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What is BPA? Why it shouldn’t be in your water bottles or food containers.

By Dr. Michael Cerami

Here’s some information and a suggestion to change a few things in the home that will likely improve the health of you and your family.
There has been a lot of talk over the past few years about the plastics in our food containers. Plastic containers, bike bottles, plain water bottles, metal cans (lined with plastic), baby bottles and many more have been shown to have chemicals that act as hormone disruptors. Hormone changes in this case usually are an increase in estrogen and a decrease in testosterone.
The short title for this chemical is BPA or Bisphenol A. The latest information suggests that no children should be given food or liquids with BPA in the container and adults might want to avoid the chemical as well.
Overview:
Bisphenol A (BPA) is widely used in epoxy resins lining food and beverage containers. Evidence of effects in animals has generated concern over low-level chronic exposures in humans. Bisphenol A is used extensively in epoxy resins lining food and beverage containers and in plastics of many consumer products. Studies have noted that BPA has well-documented estrogenic activity, causes liver damage, disrupts pancreatic function, disrupts thyroid hormones, and has obesity-promoting effects.
Identification: Plastics that are recyclable have a triangle on the container somewhere which displays a number in the center. It is likely that containers and water bottles with numbers “3 and 7” contain BPA and should be avoided. You may have bike bottles that have been hanging around the house that you have been using which you can replace with a variety of “BPA Free” labeled bottles that are readily available.

 

 

 

 

 

Action Step: Check your running water bottles for the correct numbers in the triangle and replace any that display the numbers 3 and 7. Try and stay away from canned food liners that contain BPA; (Good news: Many food manufacturers have started to replace the BPA in their canned foods). Don’t ever microwave your food in plastic containers. Consider replacing all of your storage containers with a glass alternative. Pyrex makes a neat glass product that has a sealable top with a pop up vent (to let the steam out) if you choose to use the microwave.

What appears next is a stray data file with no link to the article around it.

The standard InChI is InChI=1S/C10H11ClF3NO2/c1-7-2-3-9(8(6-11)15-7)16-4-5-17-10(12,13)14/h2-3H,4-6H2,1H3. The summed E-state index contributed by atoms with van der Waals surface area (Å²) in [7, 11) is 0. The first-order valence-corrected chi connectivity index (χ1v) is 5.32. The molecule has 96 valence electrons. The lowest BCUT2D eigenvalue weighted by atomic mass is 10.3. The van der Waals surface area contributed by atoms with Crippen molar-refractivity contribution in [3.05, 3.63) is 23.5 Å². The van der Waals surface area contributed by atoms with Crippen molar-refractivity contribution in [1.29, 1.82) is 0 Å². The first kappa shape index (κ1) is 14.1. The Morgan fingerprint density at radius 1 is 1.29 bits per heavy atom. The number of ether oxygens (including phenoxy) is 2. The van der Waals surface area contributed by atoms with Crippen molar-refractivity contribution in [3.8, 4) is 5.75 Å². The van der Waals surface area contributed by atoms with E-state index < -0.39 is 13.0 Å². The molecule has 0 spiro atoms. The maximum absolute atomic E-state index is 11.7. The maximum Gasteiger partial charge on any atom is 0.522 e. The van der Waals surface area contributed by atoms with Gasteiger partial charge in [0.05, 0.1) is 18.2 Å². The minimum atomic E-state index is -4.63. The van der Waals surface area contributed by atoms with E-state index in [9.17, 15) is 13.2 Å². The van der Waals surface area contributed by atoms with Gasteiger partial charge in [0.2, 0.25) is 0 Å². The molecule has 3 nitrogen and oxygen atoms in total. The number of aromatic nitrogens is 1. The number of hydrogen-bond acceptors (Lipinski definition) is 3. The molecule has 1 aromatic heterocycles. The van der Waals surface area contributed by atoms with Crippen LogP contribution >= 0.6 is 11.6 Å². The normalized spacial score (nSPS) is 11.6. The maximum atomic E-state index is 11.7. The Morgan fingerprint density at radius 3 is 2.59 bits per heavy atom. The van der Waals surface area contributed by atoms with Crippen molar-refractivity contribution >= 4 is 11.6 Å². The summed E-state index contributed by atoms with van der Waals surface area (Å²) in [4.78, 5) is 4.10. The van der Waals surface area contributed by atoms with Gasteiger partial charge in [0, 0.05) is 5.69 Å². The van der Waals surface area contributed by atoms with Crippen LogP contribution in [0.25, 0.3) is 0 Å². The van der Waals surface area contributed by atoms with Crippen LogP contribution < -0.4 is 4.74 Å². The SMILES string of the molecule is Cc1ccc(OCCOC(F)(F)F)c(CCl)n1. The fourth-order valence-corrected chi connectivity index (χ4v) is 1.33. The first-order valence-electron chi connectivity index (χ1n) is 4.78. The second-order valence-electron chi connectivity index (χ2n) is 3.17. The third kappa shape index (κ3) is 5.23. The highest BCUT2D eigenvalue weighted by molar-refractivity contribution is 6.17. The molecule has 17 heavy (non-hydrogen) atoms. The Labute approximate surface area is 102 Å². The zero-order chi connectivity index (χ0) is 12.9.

Research and brief summary; partially from JAMA: Volume 300 No. 11 September 17, 2008
1) Bisphenol A is used extensively in epoxy resins lining food and beverage containers and in plastics in many consumer products.

2) “Widespread and continuous exposure to BPA, primarily through food but also through drinking water, dental sealants, dermal exposure, and inhalation of household dusts, is evident from the presence of detectable levels of BPA in more than 90% of the US population.”

3) Studies have noted that BPA has well-documented estrogenic activity, causes liver damage, disrupts pancreatic function, disrupts thyroid hormones, and has obesity-promoting effects.

4) “Weighted mean BPA concentrations adjusted for age and sex appeared higher in those who reported diagnoses of cardiovascular diseases (including coronary heart disease, heart attack, and angina) and diabetes.”

5) These authors found that higher BPA concentrations were associated with diagnoses of cardiovascular disease, diabetes, and clinically abnormal concentrations of the 3 liver enzymes (GGT, alkaline phosphatase, and lactate dehydrogenase).

Dr. Michael Cerami is an avid runner, cyclist and triathlete. He is available for a no charge consultation one Saturday per month at The Salt Lake Running Company (Salt Lake store) by appointment. He can be reached at 801-486-1818 or online at www.utahsportsandwellness.com

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